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How to Winterize Grapevines

By Heidi Almond ; Updated September 21, 2017
You can grow grape vines in cold climates if you winter them over correctly.

In warm climates, where the winter temperature rarely dips below freezing, grape vines require no special winter protection. However, if you're trying to grow grapes in Minnesota or Maine, you'll need to winterize the grape vines to protect them against the biting cold and heavy snow. Grow cold hardy varieties of grapes to have a better chance of success. Beta, Kay Gray, St. Croix, Valiant or Worden are all juice or table grapes to consider. Wine grapes tend to be more sensitive to cold, but the University of Minnesota Extension Office says that Foch, St. Pepin, Edelweiss and Elvira grapes can be grown in cold climates with adequate winter protection.

Prune your grapes each year so that the plant is a single trunk that can easily be removed from its trellis. Normally, grape vines are pruned to have several "arms" that permanently attach themselves to a trellis, but in cold regions you'll need to cover the vine in winter, so you'll want to trim it to be easy to work with. Pruning is typically done when a grape plant is dormant, usually in late autumn.

Detach the grape vine from the trellis at the end of the growing season, after all the leaves have fallen off the plant. Cut back any new shoots to within a few inches of the trunk, but make sure there are one or two buds left at each base. Don't worry if you need to cut the vine back severely. Fruit is produced on new wood, so heavy pruning will encourage a better harvest.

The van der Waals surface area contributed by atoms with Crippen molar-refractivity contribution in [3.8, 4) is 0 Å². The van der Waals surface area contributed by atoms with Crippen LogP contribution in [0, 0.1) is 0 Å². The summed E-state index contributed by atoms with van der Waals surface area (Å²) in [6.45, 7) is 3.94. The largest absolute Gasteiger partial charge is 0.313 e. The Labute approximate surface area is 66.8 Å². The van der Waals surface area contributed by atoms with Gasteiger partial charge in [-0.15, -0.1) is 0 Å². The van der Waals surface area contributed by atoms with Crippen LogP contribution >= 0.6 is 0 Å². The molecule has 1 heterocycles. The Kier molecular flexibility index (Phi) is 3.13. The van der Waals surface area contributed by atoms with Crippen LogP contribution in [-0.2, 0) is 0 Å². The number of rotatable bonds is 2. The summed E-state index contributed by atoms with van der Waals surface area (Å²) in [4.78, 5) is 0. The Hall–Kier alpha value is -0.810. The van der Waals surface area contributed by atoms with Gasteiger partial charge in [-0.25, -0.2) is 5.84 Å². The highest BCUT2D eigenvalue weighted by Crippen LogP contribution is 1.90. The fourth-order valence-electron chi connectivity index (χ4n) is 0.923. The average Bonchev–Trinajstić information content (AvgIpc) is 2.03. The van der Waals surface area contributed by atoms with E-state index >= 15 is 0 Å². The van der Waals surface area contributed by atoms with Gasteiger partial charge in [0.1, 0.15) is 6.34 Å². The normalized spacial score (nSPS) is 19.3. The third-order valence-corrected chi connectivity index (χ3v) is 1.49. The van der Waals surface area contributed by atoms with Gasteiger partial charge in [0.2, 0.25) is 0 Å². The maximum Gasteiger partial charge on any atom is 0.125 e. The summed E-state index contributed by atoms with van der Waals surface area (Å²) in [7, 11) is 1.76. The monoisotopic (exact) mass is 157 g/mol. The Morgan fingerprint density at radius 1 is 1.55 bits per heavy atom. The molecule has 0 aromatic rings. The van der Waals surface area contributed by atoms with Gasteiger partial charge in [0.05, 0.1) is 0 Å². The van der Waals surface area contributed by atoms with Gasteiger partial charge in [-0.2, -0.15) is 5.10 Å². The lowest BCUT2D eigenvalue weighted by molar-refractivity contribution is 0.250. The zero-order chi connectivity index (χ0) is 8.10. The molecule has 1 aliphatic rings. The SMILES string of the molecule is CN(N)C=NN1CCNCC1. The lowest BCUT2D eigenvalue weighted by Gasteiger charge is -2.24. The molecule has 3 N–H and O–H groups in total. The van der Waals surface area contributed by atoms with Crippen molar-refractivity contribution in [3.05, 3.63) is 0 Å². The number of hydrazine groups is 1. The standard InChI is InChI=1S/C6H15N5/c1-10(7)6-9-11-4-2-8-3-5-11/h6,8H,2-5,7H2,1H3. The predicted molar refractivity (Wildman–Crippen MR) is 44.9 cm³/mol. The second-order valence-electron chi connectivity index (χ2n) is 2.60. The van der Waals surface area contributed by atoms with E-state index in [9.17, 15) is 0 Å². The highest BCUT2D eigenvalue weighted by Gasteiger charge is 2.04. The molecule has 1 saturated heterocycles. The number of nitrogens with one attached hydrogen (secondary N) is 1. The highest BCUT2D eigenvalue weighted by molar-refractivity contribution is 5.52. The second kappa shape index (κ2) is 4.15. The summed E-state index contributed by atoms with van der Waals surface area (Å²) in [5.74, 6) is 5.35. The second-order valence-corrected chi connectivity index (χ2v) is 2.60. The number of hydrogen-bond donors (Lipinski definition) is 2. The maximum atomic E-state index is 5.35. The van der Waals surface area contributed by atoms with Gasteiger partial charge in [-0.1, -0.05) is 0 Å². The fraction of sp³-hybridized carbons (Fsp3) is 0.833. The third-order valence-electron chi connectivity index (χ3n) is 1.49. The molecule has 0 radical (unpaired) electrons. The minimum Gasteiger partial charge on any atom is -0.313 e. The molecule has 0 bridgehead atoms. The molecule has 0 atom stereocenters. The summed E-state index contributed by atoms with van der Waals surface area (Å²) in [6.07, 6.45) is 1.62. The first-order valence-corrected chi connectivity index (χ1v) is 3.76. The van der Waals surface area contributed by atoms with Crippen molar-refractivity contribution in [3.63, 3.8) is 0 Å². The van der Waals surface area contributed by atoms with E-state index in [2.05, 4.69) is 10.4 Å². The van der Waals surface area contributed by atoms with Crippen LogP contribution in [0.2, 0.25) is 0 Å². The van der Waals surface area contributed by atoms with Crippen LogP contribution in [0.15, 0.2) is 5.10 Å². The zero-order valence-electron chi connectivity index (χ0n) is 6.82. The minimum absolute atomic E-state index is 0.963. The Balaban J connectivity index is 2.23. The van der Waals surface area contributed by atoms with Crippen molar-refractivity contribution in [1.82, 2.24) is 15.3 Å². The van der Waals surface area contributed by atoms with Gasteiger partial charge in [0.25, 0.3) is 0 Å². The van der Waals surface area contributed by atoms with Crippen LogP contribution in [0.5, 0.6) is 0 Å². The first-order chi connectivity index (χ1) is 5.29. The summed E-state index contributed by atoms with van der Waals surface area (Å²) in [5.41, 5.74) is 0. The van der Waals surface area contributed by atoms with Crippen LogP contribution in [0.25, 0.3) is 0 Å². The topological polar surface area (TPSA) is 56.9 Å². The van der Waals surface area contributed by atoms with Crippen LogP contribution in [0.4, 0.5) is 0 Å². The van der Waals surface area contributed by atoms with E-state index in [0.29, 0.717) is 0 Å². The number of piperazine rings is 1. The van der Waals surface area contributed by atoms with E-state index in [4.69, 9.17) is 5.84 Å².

Lay the vine flat along the ground.

Cover the vine with at least six to eight inches of soil or mulch, such as dried leaves, straw or shredded bark. Check on the grape vines several times before the snow fall to make sure that the mulch isn't displaced. In very cold locations you may need a thicker layer of mulch.

Uncover the vine once the ground is workable. Depending on your local weather, this will probably be around mid April.

Tie the trunk onto the trellis. As new growth forms, train the shoots to grow straight up so that they will be easier to prune back later.

 

Things You Will Need

  • Pruning shears
  • Mulch or soil
  • String or twine

About the Author

 

Heidi Almond worked in the natural foods industry for more than seven years before becoming a full-time freelancer in 2010. She has been published in "Mother Earth News," "Legacy" magazine and in several local publications in Duluth, Minn. In 2002 Almond graduated cum laude from an environmental liberal arts college with a concentration in writing.